Inspiration: Bacchus and the Cultural History of a Creation Myth

By John F. Moffitt | Go to book overview

CHAPTER THREE
THE CLASSICAL SOURCES OF "INSPIRATION"

Plato's Phaedrus, Melancholic Creation, and the
Poet's Divine Inspiration

On the basis of key texts discussing commonplace Bacchic metaphors evolving since Plato, one may now argue that Michelangelo's Bacchus (fig. 1) incorporates latent references both to notions current in the Renaissance of "Melancholic Creation" and to its acknowledged functional counterpart, "The Poet's Divine Inspiration." In all cases, what interests us here most are ancient celebrations of creative mindlessness, dementia, the kind postulated upon intellectual passivity in the face of unexpected infusions of supernatural stimulation, and as complemented by self-induced states of "intoxication" or "enthusiasm," all of which culminates in the dramatic surrender of the conscious to unconsciousness and the often uncontrolled effect. The obvious place to begin a chronological survey of the evolving theme of Dionysiac "Divine Frenzy" is the Platonic dialogue called the Phaedrus. We know this volume directly applies to the historical context of Michelangelo's Bacchus since Pico della Mirandola had made a specific citation of the newly recovered text (later to be cited), and such as it had been translated and analyzed by Marsilio Ficino in Florence during Michelangelo's youth.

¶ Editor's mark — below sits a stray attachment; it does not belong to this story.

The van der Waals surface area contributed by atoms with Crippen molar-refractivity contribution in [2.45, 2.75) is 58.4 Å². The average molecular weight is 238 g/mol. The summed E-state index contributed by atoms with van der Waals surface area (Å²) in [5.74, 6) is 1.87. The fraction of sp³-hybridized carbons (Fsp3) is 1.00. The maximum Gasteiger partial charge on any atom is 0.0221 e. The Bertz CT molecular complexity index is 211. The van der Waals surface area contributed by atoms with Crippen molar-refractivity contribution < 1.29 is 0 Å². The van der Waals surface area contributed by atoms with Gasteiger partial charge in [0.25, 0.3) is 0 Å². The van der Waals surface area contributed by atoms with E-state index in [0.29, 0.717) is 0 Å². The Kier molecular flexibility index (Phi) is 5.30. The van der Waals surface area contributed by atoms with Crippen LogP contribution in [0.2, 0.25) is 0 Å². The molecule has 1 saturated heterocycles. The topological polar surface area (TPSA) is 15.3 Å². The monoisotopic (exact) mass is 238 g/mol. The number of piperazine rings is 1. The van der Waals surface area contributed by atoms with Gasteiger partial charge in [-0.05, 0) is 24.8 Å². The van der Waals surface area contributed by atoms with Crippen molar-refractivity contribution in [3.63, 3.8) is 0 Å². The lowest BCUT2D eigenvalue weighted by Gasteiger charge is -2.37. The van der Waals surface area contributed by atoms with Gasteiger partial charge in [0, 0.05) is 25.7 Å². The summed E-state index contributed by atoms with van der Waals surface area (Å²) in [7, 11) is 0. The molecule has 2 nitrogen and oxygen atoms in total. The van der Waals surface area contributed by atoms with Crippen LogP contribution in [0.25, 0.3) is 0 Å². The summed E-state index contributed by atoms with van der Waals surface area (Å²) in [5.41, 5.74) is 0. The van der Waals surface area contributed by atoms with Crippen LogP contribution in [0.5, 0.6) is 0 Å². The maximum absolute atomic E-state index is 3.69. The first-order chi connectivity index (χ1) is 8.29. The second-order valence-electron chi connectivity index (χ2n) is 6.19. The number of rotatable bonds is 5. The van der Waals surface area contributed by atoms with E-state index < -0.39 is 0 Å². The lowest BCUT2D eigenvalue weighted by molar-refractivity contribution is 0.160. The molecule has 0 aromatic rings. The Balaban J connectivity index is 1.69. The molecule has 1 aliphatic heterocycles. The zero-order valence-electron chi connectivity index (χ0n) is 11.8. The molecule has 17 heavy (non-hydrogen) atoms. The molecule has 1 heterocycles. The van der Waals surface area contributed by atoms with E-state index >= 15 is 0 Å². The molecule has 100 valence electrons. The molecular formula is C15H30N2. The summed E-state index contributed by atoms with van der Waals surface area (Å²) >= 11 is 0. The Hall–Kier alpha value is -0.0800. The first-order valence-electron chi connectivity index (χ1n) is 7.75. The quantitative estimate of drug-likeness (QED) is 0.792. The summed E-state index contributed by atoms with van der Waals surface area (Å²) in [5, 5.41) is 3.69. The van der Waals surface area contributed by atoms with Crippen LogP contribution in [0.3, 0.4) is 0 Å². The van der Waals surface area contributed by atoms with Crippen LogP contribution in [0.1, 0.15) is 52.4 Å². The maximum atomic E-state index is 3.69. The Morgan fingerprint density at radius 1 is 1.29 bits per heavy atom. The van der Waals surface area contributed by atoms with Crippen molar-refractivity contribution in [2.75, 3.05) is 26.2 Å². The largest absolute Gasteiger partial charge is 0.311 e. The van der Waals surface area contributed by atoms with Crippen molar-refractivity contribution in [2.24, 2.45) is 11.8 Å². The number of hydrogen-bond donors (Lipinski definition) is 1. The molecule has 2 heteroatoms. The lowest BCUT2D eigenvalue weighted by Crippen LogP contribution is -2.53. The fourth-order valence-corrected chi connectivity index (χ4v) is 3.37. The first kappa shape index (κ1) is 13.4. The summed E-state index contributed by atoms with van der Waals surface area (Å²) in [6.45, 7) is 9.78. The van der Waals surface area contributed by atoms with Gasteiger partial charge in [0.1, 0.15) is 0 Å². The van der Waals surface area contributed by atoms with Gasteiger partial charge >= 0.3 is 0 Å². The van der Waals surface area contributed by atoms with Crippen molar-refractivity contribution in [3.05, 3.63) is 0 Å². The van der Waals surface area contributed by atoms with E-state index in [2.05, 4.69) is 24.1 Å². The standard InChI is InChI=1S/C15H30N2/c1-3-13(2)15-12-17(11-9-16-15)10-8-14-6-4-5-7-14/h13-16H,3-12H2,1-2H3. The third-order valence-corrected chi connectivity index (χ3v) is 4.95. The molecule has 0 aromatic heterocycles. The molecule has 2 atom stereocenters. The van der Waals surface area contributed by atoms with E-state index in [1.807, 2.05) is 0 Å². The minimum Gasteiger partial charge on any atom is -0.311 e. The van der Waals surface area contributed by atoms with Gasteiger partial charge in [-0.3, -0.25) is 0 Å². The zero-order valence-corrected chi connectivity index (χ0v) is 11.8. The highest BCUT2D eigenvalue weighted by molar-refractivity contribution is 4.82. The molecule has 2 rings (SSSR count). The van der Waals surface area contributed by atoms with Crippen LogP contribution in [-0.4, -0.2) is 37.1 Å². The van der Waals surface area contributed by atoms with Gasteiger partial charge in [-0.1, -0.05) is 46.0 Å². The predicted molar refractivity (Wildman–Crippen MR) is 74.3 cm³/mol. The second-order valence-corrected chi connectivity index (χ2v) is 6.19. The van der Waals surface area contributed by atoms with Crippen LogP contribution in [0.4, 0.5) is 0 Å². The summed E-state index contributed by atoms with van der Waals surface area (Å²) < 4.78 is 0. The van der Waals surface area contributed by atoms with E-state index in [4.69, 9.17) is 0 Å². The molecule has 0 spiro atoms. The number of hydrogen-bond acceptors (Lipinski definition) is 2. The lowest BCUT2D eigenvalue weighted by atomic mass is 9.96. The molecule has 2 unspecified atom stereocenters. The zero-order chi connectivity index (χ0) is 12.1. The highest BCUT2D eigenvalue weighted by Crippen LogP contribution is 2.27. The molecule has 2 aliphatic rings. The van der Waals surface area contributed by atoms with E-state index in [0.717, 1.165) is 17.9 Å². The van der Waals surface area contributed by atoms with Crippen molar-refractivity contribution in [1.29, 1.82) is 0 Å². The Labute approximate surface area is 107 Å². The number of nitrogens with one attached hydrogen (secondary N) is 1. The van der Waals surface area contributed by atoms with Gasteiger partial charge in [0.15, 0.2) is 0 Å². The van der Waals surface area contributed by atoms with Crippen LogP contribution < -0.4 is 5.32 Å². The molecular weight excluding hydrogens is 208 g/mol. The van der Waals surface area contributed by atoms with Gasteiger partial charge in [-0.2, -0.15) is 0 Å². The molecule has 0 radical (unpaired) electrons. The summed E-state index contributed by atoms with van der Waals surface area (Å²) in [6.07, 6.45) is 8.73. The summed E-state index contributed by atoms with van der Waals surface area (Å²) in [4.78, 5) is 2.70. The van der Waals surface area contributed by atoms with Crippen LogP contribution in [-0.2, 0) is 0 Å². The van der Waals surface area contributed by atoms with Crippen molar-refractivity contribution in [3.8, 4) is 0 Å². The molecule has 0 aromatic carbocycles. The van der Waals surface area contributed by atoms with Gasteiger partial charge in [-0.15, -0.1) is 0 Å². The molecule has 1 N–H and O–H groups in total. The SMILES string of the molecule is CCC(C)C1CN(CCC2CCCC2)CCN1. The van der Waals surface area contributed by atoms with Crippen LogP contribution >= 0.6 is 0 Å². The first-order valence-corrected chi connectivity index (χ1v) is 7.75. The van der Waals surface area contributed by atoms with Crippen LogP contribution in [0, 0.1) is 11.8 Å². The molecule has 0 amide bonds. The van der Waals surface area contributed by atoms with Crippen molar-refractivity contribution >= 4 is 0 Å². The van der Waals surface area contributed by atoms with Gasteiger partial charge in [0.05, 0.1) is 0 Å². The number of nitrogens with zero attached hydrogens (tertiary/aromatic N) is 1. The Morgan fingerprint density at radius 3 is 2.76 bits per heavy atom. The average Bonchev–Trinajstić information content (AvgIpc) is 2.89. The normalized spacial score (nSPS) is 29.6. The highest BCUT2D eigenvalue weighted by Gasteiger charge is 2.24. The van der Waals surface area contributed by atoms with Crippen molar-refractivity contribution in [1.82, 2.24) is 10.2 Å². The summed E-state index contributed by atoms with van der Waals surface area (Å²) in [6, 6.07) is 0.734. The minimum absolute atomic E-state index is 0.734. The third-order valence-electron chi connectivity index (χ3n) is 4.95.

Moreover, this crucial Greek scripture can even be directly tied to Michelangelo's Bacchus, in this case, to the designated physical location of the sculpture in Jacopo Galli's garden of antiquities (fig. 5). Here is the essential historical connection. Cardinal Jacopo Sadoleto's dramatic recasting of this especially "inspired" Platonic dialogue— appropriately but simply entitled Phaedrus—was, in fact, also literally situated in Galli's Roman villa, and that was the assigned theatrical setting for Michelangelo's Bacchus. Moreover, Michelangelo's Roman patron, Jacopo Galli, the proud owner of the Renaissance Bacchus, directly takes part in Sadoleto's Neoplatonic interchange, and as both host and chief interlocutor.1 Given the specific mise-en-scène belong-

1 So noted in Wind, Pagan Mysteries, 183; for Sadoleto's similarly inspired ekphrasis

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